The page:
But is all that enough to make him a Hall of Famer? You tell me. Yes, I feel Tony Romo belongs in the Hall of Fame. There will be a lot of discussion about him, centered mainly on the fact that he never got the Cowboys past the Divisional Round of the playoffs. But I think that had a lot to do with bad luck, as evidenced by Dez Bryant's famous non-catch in Green Bay and, yes, Romo's botched hold against Seattle. Based on his surplus of talent as a quarterback -- with his excellent accuracy, very competitive nature and strong leadership skills -- he's in the upper tier of all-time QBs, at least in my opinion. Romo played on some not-so-talented teams, but he was a great quarterback and is a tremendous person. He's every bit as good as Hall of Famer Kurt Warner, with playoff success being the one thing really separating the two.

This is a hard case to make, in light of his postseason failures, but I think you have to know the person. I felt so strongly about him that, when he came to Dallas as an undrafted rookie, I helped him get a shoe deal -- even though he was on the sidelines. He was the kind of guy you could look at and know was going to be good. It never fell into place in the playoffs, but he went above and beyond on the field to help the Cowboys win -- and in my book, he belongs in Canton. This won't win me any friends in the Metroplex, but Tony Romo is a first-ballot member of the Hall of Very Good. The " Tony Romo is underrated" chorus has been steadily growing over the past few years. And now, with his retirement, it's sure to get louder. His stats are good, but they came in an era when passing numbers became inflated across the board. While he shouldn't take full blame for Dallas' postseason futility during his career, it also shouldn't be overlooked in this instance.

Part of being a Hall of Famer means establishing yourself as one of the elites among your contemporaries. In that respect, Romo had the misfortune of playing in the same era as Brett Favre, Peyton Manning, Tom Brady, Drew Brees and Aaron Rodgers. It's hard for me to put Romo on a similar pedestal. I would not say so. When I watched Tony Romo play, I never thought of him as a Hall of Famer. Romo always had throwing talent, but he played his best football when he had a potent running game and stout pass protection. When he did not have those luxuries, Romo was an inconsistent decision maker as a QB.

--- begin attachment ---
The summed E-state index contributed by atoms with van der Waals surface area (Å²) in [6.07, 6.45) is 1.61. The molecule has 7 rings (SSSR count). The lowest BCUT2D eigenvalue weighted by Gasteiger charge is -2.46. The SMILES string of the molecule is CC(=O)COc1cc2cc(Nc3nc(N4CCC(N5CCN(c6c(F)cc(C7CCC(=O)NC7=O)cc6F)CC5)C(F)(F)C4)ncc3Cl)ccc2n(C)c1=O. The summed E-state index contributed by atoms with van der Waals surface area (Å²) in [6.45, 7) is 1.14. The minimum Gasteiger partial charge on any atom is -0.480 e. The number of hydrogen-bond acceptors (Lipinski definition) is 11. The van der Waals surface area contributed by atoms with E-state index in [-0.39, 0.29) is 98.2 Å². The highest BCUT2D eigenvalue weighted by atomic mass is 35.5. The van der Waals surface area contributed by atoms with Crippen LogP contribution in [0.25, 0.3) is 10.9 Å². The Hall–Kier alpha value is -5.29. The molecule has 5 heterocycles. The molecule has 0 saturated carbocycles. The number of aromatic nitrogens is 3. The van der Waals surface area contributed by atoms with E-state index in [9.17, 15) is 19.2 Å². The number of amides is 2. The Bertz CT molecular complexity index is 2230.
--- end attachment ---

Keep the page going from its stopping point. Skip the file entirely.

He was good -- not great -- as a QB. And many of the Cowboys teams he led were underwhelming. A good, solid player whose talent was largely underappreciated. But not a Hall of Famer. Tony Romo was a great story, going from undrafted free agent to NFL star. I would stop short, however, of calling him a Hall of Fame quarterback. He was great, but not spectacular. He was like a quarterback version of the Toyota Corolla. Very serviceable. Pretty efficient. Nobody is ever going to think it was the best car ever. But pretty good.

Unfortunately for Romo, he's inevitably going to be compared to some of the great quarterbacks not only in NFL history, but Cowboys history. Maybe it's a little unfair, but that's football. Tony Romo is the third-best quarterback in the history of the Dallas Cowboys. That doesn't mean he's the next Cowboys quarterback who is heading to the Pro Football Hall of Fame. True, he does have more passing yards and touchdown passes than Troy Aikman and Roger Staubach. What he doesn't have is a Super Bowl ring, a Super Bowl appearance or even the opportunity to say he played in an NFC Championship Game.

Romo did have a pretty impressive career, one that saw Dallas win 61.4 percent of the games he started. Unfortunately for him, the bar for Hall of Fame quarterbacks has been set pretty high. If you don't have a Lombardi Trophy or a bunch of significant league records, you simply aren't making the cut.